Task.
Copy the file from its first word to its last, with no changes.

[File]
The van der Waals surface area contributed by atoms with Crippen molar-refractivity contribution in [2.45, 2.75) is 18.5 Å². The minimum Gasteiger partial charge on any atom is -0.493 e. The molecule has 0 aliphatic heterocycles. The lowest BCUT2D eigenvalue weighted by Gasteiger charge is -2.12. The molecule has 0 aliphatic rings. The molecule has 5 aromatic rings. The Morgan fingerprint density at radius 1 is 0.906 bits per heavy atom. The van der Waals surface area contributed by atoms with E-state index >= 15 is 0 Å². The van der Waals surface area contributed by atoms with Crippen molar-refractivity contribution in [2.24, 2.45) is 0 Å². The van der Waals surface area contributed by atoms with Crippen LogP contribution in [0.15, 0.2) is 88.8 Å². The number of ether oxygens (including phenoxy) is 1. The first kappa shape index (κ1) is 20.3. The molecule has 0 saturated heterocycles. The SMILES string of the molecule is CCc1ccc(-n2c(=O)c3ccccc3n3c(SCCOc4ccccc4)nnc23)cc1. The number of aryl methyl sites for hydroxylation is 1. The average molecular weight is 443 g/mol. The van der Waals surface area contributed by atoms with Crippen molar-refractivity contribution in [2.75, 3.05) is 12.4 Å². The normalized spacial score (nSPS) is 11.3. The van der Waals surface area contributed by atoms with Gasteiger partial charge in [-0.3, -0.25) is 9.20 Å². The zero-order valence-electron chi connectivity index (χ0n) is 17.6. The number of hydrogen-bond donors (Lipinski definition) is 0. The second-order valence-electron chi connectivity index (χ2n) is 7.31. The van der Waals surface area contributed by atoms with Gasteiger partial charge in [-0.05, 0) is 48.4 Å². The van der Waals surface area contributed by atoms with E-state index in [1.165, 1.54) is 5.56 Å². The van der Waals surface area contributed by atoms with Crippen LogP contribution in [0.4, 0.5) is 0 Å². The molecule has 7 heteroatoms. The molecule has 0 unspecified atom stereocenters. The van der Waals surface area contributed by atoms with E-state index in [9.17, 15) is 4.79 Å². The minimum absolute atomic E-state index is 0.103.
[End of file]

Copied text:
The van der Waals surface area contributed by atoms with Crippen molar-refractivity contribution in [2.45, 2.75) is 18.5 Å². The minimum Gasteiger partial charge on any atom is -0.493 e. The molecule has 0 aliphatic heterocycles. The lowest BCUT2D eigenvalue weighted by Gasteiger charge is -2.12. The molecule has 0 aliphatic rings. The molecule has 5 aromatic rings. The Morgan fingerprint density at radius 1 is 0.906 bits per heavy atom. The van der Waals surface area contributed by atoms with E-state index >= 15 is 0 Å². The van der Waals surface area contributed by atoms with Crippen molar-refractivity contribution in [2.24, 2.45) is 0 Å². The van der Waals surface area contributed by atoms with Crippen LogP contribution in [0.15, 0.2) is 88.8 Å². The number of ether oxygens (including phenoxy) is 1. The first kappa shape index (κ1) is 20.3. The molecule has 0 saturated heterocycles. The SMILES string of the molecule is CCc1ccc(-n2c(=O)c3ccccc3n3c(SCCOc4ccccc4)nnc23)cc1. The number of aryl methyl sites for hydroxylation is 1. The average molecular weight is 443 g/mol. The van der Waals surface area contributed by atoms with Crippen molar-refractivity contribution in [2.75, 3.05) is 12.4 Å². The normalized spacial score (nSPS) is 11.3. The van der Waals surface area contributed by atoms with Gasteiger partial charge in [-0.3, -0.25) is 9.20 Å². The zero-order valence-electron chi connectivity index (χ0n) is 17.6. The number of hydrogen-bond donors (Lipinski definition) is 0. The second-order valence-electron chi connectivity index (χ2n) is 7.31. The van der Waals surface area contributed by atoms with Gasteiger partial charge in [-0.05, 0) is 48.4 Å². The van der Waals surface area contributed by atoms with E-state index in [1.165, 1.54) is 5.56 Å². The van der Waals surface area contributed by atoms with Crippen LogP contribution in [0.4, 0.5) is 0 Å². The molecule has 7 heteroatoms. The molecule has 0 unspecified atom stereocenters. The van der Waals surface area contributed by atoms with E-state index in [9.17, 15) is 4.79 Å². The minimum absolute atomic E-state index is 0.103.